While the Jeremy juggernaut carries all before it, there are layers of members and Labour voters who aren't entirely convinced. To use the Gramscian language, he may have hegemonised the left but there are those in the selectorate of the centre and the right who have not been won to over to his historic bloc. Contrast this with Blair who, whatever you think of his politics, did exercise political hegemony - at least for a time - over those to his left. When you're on 53% and enjoy a 32 point lead over your nearest rival, some Jez supporters might not think this is worth bothering with. Yet Jeremy himself clearly believes it to be of some importance. The most immediate, for practical purposes, is to draw the sting from anyone on the right plotting mischief. If most "moderate" members accept the result, the scope for PLP shenanigans becomes more limited - especially with the redrawing of constituency boundaries and a likely move to mandatory reselections under a Jez leadership. Will your Labour MP sign a no-confidence letter when they know a constituency full of Corbynites holds their political future in its hands?
Assuming Team Jeremy want to head this off at the past, there are a number of questions that must be addressed to build political hegemony before and after the leadership election. Here are a few.
1. Dealing with hostages to fortune. It's a sad, depressing fact that too many on the left are careless about who they ally with. A case in point this last week has been the stories about unsavoury friends in the Palestinian solidarity movement. Of course, anyone who takes an interest in and is critical of Israel for any length of time will eventually get criticised for imputed anti-semitism. All the more reason why left wingers shouldn't turn a blind eye/fight shy of noted anti-semites. Jeremy's championing of the Palestinian cause is consistent with the rest of his politics. Associating with the likes of Paul Eisen and other holocaust-denying riff-raff is not. The "revelations" of these associations, first aired with not a small quantity of chutzpah by the Daily Mail, have barely registered. But if he is leader and when Corbynmania dies down, this and similar about the likes of Hamas, about Hezbollah, about Iran, and so on, are going to come back to haunt him. These questions need an answer - they cannot be allowed to stand without Jeremy and the party itself sustaining reputational damage.
2. Appealing to the better off. The trend across all Western representative democracies is that the more affluent you are, the more likely you are to vote. This is why many on the centre and right of the party are extremely sceptical of the belief that large numbers of habitual non-voters will be drawn to the ballot box. True, Scotland at the independence referendum and after shows it is possible, but improbable. Besides, thanks to the vagaries of our wonderful electoral system more affluent voters tend to a wider distribution, meaning that their vote is likelier to count more than the less well-off, who are disproportionately located in safe Labour seats. What Jeremy needs is a response to this electoral arithmetic. What can his programme promise middle income earners and successful small business people that might turn their heads away from the Tories? If Jeremy and his team can come up with a credible response that goes beyond abolishing tuition fees and sorting out the railways, then a lot of the hesitation - the so-called head/heart dilemma - many members feel conflicted by will be addressed.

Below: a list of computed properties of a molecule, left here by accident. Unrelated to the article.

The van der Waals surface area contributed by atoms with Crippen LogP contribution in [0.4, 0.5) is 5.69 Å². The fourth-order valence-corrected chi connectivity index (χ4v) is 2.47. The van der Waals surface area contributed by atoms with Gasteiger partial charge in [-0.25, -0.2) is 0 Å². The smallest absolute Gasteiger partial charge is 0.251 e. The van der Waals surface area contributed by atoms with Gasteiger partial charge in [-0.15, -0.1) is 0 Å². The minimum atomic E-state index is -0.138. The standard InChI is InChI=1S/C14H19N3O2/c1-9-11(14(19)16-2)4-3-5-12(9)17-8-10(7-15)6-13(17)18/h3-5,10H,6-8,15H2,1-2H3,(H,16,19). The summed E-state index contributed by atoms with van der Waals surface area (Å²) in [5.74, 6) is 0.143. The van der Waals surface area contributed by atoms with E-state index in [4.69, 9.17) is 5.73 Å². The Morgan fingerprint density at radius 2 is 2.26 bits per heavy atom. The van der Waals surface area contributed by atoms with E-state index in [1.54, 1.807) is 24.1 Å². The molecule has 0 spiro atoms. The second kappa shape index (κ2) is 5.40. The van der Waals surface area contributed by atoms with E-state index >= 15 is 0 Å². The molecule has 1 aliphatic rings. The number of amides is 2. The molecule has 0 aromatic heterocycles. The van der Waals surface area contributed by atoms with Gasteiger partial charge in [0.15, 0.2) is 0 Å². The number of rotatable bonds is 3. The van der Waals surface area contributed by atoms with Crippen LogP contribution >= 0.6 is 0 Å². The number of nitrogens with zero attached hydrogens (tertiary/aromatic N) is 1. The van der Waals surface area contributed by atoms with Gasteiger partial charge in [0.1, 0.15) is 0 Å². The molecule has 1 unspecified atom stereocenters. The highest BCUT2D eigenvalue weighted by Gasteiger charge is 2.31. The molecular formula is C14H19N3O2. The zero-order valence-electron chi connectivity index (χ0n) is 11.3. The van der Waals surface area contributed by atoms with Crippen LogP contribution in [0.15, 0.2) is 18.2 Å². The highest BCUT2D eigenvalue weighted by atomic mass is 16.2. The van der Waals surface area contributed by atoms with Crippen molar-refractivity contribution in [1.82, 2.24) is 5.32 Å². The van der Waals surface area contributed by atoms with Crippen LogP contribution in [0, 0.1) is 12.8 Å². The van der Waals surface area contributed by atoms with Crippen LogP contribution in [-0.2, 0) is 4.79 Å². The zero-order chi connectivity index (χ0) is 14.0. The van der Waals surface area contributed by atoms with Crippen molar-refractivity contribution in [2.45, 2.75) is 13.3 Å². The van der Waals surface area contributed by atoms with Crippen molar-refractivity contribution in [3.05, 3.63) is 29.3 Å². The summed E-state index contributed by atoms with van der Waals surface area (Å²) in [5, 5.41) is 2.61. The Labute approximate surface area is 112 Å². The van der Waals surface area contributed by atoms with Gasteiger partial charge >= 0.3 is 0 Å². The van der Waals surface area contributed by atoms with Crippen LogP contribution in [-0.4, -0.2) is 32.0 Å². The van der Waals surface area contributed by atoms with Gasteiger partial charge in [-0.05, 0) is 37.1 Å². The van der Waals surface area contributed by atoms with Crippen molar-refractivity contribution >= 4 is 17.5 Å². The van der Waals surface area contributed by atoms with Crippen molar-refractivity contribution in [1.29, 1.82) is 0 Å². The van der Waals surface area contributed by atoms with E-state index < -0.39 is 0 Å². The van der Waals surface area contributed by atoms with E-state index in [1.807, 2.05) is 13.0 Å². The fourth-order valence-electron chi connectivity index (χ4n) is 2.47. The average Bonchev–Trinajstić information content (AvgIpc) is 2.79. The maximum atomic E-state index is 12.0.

3. Anti-austerity in local government. As everyone knows, the axeman is coming yet again for the Local Government Grant. Under Ed Miliband, Labour-controlled authorities operated the so-called "dented shield" approach to cuts. Set a legal budget and manage the cuts the best you can without harming too many of our people. That these cuts fall disproportionately on Labour authorities and thereby the poorest and most vulnerable tells you all you need to know about the Tories' recent conversion to One Nation rhetoric. Most councils and councillors followed the national lead on this. Unfortunately, there proved to be little in the way of active opposition to cuts - Labour has not had much of a political price to pay for administering them. What then will Jeremy's attitude be to Labour-run councils and austerity in the future? In his New Settlement for Local Government document, he argues for "maximum democracy for local democratic processes". Are councils going to be left to determine their own attitude to dealing with the cuts, or will they be expected to not set a legal budget if it involves passing them on? Either path is messy and fraught with opportunities for Labour's enemies, and will inevitably lead to internal convulsions. It's not a pressing issue immediately, but for party members who serve as councillors - collectively a body with quite a bit of clout among the membership - they would at least appreciate some clarification.